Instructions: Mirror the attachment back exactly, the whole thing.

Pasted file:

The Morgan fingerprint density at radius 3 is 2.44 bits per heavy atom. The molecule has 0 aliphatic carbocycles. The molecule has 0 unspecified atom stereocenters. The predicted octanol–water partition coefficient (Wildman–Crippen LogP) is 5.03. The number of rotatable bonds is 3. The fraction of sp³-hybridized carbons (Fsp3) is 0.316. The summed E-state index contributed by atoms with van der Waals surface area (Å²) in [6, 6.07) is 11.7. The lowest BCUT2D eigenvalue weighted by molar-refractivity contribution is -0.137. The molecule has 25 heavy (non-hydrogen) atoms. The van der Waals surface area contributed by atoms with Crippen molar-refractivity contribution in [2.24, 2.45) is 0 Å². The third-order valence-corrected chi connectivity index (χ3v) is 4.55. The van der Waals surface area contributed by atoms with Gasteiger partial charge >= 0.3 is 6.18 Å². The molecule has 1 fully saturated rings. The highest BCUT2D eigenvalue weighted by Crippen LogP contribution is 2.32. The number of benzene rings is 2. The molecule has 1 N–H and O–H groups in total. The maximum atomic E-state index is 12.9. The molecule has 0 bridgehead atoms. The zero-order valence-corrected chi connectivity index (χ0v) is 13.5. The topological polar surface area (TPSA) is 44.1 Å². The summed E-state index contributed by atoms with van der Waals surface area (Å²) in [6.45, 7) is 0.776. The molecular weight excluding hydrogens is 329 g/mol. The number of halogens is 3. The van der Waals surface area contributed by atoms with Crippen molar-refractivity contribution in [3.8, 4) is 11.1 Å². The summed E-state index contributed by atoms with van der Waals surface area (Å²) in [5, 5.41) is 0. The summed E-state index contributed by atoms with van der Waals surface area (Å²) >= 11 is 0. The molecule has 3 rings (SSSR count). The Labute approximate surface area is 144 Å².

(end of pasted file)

The Morgan fingerprint density at radius 3 is 2.44 bits per heavy atom. The molecule has 0 aliphatic carbocycles. The molecule has 0 unspecified atom stereocenters. The predicted octanol–water partition coefficient (Wildman–Crippen LogP) is 5.03. The number of rotatable bonds is 3. The fraction of sp³-hybridized carbons (Fsp3) is 0.316. The summed E-state index contributed by atoms with van der Waals surface area (Å²) in [6, 6.07) is 11.7. The lowest BCUT2D eigenvalue weighted by molar-refractivity contribution is -0.137. The molecule has 25 heavy (non-hydrogen) atoms. The van der Waals surface area contributed by atoms with Crippen molar-refractivity contribution in [2.24, 2.45) is 0 Å². The third-order valence-corrected chi connectivity index (χ3v) is 4.55. The van der Waals surface area contributed by atoms with Gasteiger partial charge >= 0.3 is 6.18 Å². The molecule has 1 fully saturated rings. The highest BCUT2D eigenvalue weighted by Crippen LogP contribution is 2.32. The number of benzene rings is 2. The molecule has 1 N–H and O–H groups in total. The maximum atomic E-state index is 12.9. The molecule has 0 bridgehead atoms. The zero-order valence-corrected chi connectivity index (χ0v) is 13.5. The topological polar surface area (TPSA) is 44.1 Å². The summed E-state index contributed by atoms with van der Waals surface area (Å²) in [6.45, 7) is 0.776. The molecular weight excluding hydrogens is 329 g/mol. The number of halogens is 3. The van der Waals surface area contributed by atoms with Crippen molar-refractivity contribution in [3.8, 4) is 11.1 Å². The summed E-state index contributed by atoms with van der Waals surface area (Å²) in [5, 5.41) is 0. The summed E-state index contributed by atoms with van der Waals surface area (Å²) >= 11 is 0. The molecule has 3 rings (SSSR count). The Labute approximate surface area is 144 Å².